The Trump administration plans to narrow the definition of specialty occupation to limit the use of H-1B visas, but it may be limited in how far it can go.
A proposal expected in January from the U.S. Citizenship and Immigration Services would refine the meaning of specialty occupation “to focus on obtaining the best and the brightest foreign nationals via the H-1B program.”
The proposed regulation “would be the biggest changes to the H-1B program since 1990,” when the visa was overhauled by Congress, Sarah Pierce, a policy analyst with the Migration Policy Institute, told Bloomberg Law.
The agency could block entry-level jobs from the program while redefining “employer-employee relationship” to severely curtail staffing companies’ access to the visas.
H-1B visas are popular in the tech industry but also are used for other professions such as medicine, accounting, and education. With some exceptions, the visas are capped at 65,000 per year, plus an additional 20,000 for foreign workers with a graduate degree from a U.S. college or university.
There may not be “a lot of wiggle room” for the USCIS to make changes because of how the temporary work visa is laid out in the law, Pierce said. “I’m very curious to see what they’re actually able to do with the regulation,” she said.
The proposal’s objectives are in line with President
But there are questions as to whether that really is the purpose of the visas.
“There are some pretty common occupations” that are considered “specialty occupations,” and “in some very heavily populated areas of the country” where it’s more likely that they compete with U.S. workers, Chris Chmielenski, deputy director of NumbersUSA, told Bloomberg Law.
The current regulations list “architecture, engineering, mathematics, physical sciences, social sciences, medicine and health, education, business specialties, accounting, law, theology, and the arts” as examples of qualifying H-1B jobs.
“The Trump administration will probably look to do what it can within the confines of the law,” but “I’m almost certain that it will get challenged in court,” said Chmielenski, whose organization advocates for lower visa numbers.
“USCIS is committed to upholding our nation’s immigration laws, helping ensure they are faithfully carried out, and safeguarding the integrity of our immigration system designed to protect the wages and working conditions of U.S. workers,” agency spokesman Michael Bars said in a statement provided to Bloomberg Law. “As such, the administration has been relentlessly pursuing merit-based policy and regulatory immigration reforms, including a thorough review of employment based visa programs so they benefit the American people to the greatest extent possible,” he said.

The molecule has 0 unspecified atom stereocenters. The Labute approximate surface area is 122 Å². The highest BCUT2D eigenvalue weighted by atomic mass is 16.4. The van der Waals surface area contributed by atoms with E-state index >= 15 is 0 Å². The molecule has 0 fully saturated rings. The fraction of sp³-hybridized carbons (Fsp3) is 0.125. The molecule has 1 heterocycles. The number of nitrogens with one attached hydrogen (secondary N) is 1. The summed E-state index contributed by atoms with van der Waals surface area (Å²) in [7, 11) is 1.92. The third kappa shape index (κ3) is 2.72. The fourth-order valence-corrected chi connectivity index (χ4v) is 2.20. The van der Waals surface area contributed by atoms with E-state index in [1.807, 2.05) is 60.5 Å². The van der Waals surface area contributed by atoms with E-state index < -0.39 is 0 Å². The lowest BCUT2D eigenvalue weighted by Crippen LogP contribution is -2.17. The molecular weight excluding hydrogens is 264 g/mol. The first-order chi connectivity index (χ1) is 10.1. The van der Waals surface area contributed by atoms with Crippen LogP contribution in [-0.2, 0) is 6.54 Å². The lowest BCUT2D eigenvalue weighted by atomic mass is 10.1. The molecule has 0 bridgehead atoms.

Bars declined to comment specifically on the planned H-1B proposal.
About Bachelor’s Degree, Not ‘Best and Brightest’
H-1Bs are temporary visas for professionals in “specialty occupations.” The Immigration and Nationality Act defines the term as “theoretical and practical application of a body of specialized knowledge.” It also requires “attainment of a bachelor’s or higher degree in the specific specialty (or its equivalent) as a minimum for entry into the occupation in the United States.”
“The statute has never been about the best and the brightest, and it wasn’t written in 1990 to be about the best and the brightest,” said Bruce Morrison, a former congressman from Connecticut who sponsored the House version of what would become the Immigration Act of 1990.
“It was about people with bachelor’s degrees,” he said.
“The best and the brightest were in the O-1 program,” Morrison, an immigration lawyer and lobbyist with the U.S. engineer group IEEE-USA, told Bloomberg Law. O-1 visas are for individuals with extraordinary ability or achievement.
Important for Economy
Just because H-1B visas aren’t for superstars doesn’t mean they aren’t an important part of the economy, immigration attorney Sandra Feist of Grell Feist in Minneapolis told Bloomberg Law. “We live in a global economy, and we want our companies to have access to the largest talent pool that they can,” she said.
The argument that H-1B visas are being used to displace U.S. workers isn’t “borne out by the facts,” Feist said.
Sponsoring a worker for an H-1B is “a super annoying process” that’s “always expensive” and “somewhat unpredictable,” and businesses wouldn’t do it if they could simply hire a U.S. worker instead, she said.
The “crux of the question” of whether H-1B workers are a threat to U.S. workers’ job prospects relates to their actual pay, Pierce said.
“We clearly need some sort of in-depth study” that examines what employers are actually paying H-1B workers, as compared with what they say in government filings, she said.
Target the Lottery
Another proposed rule would rework the annual H-1B lottery, which the USCIS has run for the past several years because demand for the visas has far outpaced supply. That could be another, more effective avenue for achieving the administration’s aims.
“There’s no reason the administration can’t set priorities with respect to the lottery,” Morrison said.
Instead of selecting petitions randomly, the USCIS could weed out outsourcing companies that hire large numbers of H-1B workers by giving preference to companies that aren’t H-1B dependent, he said.
The USCIS also could select H-1B petitions based on pay level or the prevailing wage bracket the DOL assigns to the occupation, Chmielenski said.
But it may be “short-sighted” to award H-1B visas according to pay level, Feist said. “What makes you high-paid is not what makes you valuable,” and selecting visa petitions in that manner would bar important professions like teachers and social workers from the program, she said.
Instead, the USCIS could put a limit on the number of petitions a single employer can put into the lottery, and then allow another round of petition filings if visas open up later, she said.